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48 moons

Four years ago I moved to San Francisco, California from Berlin, New Jersey.

Today, after traveling around California and a short stay in DC, I am remembering the path that lead me here.

I've been in love with California my entire life. I say my entire life because I truly cannot remember a time when I wasn't longing to be here. As a child I have vivid memories of visiting family in the Bay Area that left me wishing, even through the foggiest summer weeks, that I might call it home one day. Although my childhood was far from troubled, I can still feel the intense anguish of feeling like I had been dropped in a place on the planet where I was not meant to be. I can come right back into the spirit of a 7 year old Laura, burning jasmine incense, listening to Jagged Little Pill on a boombox, and staring out a tiny window in south Jersey, wishing I was somewhere else. Somewhere like California.

I remember being 13 or 14 the first time I listened to June on the West Coast. By the time I was 13 or 14, this love for California was more than just an idea. This wasn't associated with any mind-melting marketing like Disney World type of manufactured feels. This was an internal pull. The idea that I was too fucking weird for everyone in New Jersey and I didn't belong there. Or they were weird in the way that no one wanted to talk about the clouds or sit on the roof and watch the stars at night.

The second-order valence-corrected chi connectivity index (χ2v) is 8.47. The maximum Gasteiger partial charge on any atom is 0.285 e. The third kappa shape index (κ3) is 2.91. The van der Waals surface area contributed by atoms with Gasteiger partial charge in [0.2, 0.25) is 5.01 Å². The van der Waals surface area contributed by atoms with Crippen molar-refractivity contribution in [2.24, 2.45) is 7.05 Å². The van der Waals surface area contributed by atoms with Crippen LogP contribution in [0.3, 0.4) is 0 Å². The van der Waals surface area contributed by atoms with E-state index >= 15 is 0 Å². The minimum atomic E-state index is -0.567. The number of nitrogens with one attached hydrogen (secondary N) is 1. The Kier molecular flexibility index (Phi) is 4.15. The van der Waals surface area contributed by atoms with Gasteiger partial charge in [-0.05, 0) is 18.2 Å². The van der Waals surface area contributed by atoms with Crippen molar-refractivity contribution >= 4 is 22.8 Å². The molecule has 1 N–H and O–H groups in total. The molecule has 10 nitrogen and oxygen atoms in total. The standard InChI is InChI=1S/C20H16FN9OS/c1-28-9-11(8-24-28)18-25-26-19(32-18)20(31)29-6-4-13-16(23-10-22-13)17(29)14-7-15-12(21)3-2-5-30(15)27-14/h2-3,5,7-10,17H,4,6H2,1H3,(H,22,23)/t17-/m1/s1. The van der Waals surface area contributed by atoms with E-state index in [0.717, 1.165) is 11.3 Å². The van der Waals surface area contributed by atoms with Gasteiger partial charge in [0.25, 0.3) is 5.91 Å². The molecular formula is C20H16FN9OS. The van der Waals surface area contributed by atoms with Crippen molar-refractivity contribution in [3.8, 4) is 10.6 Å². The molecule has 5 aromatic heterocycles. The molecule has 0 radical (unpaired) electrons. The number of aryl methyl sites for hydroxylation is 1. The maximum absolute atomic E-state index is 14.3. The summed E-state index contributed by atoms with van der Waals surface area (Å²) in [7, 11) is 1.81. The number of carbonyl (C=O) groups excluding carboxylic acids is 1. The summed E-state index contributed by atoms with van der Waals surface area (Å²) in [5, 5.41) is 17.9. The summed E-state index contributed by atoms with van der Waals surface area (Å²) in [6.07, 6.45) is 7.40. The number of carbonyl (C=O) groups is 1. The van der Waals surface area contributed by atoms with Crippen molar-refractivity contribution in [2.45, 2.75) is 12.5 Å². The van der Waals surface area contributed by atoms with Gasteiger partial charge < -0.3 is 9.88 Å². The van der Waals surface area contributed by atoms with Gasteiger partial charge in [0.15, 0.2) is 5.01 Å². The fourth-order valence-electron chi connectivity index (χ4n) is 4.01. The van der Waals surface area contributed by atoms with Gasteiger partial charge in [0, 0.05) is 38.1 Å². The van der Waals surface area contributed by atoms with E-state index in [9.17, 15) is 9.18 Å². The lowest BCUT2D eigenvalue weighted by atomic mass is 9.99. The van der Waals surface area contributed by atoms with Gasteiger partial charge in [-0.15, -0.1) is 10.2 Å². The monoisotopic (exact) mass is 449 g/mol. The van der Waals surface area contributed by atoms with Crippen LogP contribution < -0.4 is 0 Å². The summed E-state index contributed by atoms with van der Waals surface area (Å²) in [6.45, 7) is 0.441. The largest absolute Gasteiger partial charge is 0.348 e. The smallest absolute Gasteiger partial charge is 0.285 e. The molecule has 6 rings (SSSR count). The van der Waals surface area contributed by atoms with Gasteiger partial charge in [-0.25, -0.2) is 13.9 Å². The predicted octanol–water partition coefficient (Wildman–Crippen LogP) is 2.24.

I did not belong.

But here I am now. Every time I drive through the Robbin Williams Tunnel I am grateful and in awe at the beauty of the bay. Every time I am in Golden Gate Park, I inhale as much of the Eucalyptus as I can. And if I so much as smell sweet Sage Brush near the beach, you can bet that I am sidetracked for at least 15 minutes.

Four years does not seem like a long time. Yet because we have forever fall and two springs in San Francisco, it's hard to know if it has been 48 moons or 8, or 80.

Mostly I am grateful for the oneness that is so frontal on the West Coast. You would have to be mad to step outside into the natural beauty of this place and not feel connected to something larger. From the mountains to the desert to the cliffy beaches covered in redwoods... how can anyone feel alone here?


Sat Nam.



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